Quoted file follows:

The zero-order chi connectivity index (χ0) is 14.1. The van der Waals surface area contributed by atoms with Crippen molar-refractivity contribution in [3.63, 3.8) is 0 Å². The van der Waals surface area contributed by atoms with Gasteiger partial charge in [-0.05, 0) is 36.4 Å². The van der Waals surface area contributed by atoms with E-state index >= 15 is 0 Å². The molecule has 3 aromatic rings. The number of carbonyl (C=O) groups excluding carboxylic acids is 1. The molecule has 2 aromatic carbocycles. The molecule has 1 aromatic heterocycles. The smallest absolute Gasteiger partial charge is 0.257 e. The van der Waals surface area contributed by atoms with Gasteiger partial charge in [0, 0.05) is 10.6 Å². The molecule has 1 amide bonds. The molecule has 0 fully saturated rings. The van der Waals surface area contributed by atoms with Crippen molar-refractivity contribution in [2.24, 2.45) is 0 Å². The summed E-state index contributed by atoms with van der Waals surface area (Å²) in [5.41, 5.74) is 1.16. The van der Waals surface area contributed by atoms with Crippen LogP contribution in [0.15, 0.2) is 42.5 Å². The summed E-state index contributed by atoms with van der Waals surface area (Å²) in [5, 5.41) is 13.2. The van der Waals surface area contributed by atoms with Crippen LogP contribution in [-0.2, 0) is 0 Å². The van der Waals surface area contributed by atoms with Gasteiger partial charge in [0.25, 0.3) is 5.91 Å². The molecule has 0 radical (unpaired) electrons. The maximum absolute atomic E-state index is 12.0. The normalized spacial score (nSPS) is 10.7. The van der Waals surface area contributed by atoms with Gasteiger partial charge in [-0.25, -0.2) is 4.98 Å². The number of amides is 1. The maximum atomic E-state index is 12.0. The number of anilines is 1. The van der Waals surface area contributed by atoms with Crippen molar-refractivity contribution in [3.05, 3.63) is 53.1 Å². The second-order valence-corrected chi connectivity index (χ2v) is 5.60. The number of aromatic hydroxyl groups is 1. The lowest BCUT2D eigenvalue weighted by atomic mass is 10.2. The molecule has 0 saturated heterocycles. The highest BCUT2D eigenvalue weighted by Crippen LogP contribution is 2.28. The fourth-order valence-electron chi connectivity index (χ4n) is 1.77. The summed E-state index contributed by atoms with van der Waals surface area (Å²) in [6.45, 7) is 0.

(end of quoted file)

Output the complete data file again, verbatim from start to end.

The zero-order chi connectivity index (χ0) is 14.1. The van der Waals surface area contributed by atoms with Crippen molar-refractivity contribution in [3.63, 3.8) is 0 Å². The van der Waals surface area contributed by atoms with Gasteiger partial charge in [-0.05, 0) is 36.4 Å². The van der Waals surface area contributed by atoms with E-state index >= 15 is 0 Å². The molecule has 3 aromatic rings. The number of carbonyl (C=O) groups excluding carboxylic acids is 1. The molecule has 2 aromatic carbocycles. The molecule has 1 aromatic heterocycles. The smallest absolute Gasteiger partial charge is 0.257 e. The van der Waals surface area contributed by atoms with Gasteiger partial charge in [0, 0.05) is 10.6 Å². The molecule has 1 amide bonds. The molecule has 0 fully saturated rings. The van der Waals surface area contributed by atoms with Crippen molar-refractivity contribution in [2.24, 2.45) is 0 Å². The summed E-state index contributed by atoms with van der Waals surface area (Å²) in [5.41, 5.74) is 1.16. The van der Waals surface area contributed by atoms with Crippen LogP contribution in [0.15, 0.2) is 42.5 Å². The summed E-state index contributed by atoms with van der Waals surface area (Å²) in [5, 5.41) is 13.2. The van der Waals surface area contributed by atoms with Crippen LogP contribution in [-0.2, 0) is 0 Å². The van der Waals surface area contributed by atoms with Gasteiger partial charge in [0.25, 0.3) is 5.91 Å². The molecule has 0 radical (unpaired) electrons. The maximum absolute atomic E-state index is 12.0. The normalized spacial score (nSPS) is 10.7. The van der Waals surface area contributed by atoms with Gasteiger partial charge in [-0.25, -0.2) is 4.98 Å². The number of amides is 1. The maximum atomic E-state index is 12.0. The number of anilines is 1. The van der Waals surface area contributed by atoms with Crippen molar-refractivity contribution in [3.05, 3.63) is 53.1 Å². The second-order valence-corrected chi connectivity index (χ2v) is 5.60. The number of aromatic hydroxyl groups is 1. The lowest BCUT2D eigenvalue weighted by atomic mass is 10.2. The molecule has 0 saturated heterocycles. The highest BCUT2D eigenvalue weighted by Crippen LogP contribution is 2.28. The fourth-order valence-electron chi connectivity index (χ4n) is 1.77. The summed E-state index contributed by atoms with van der Waals surface area (Å²) in [6.45, 7) is 0.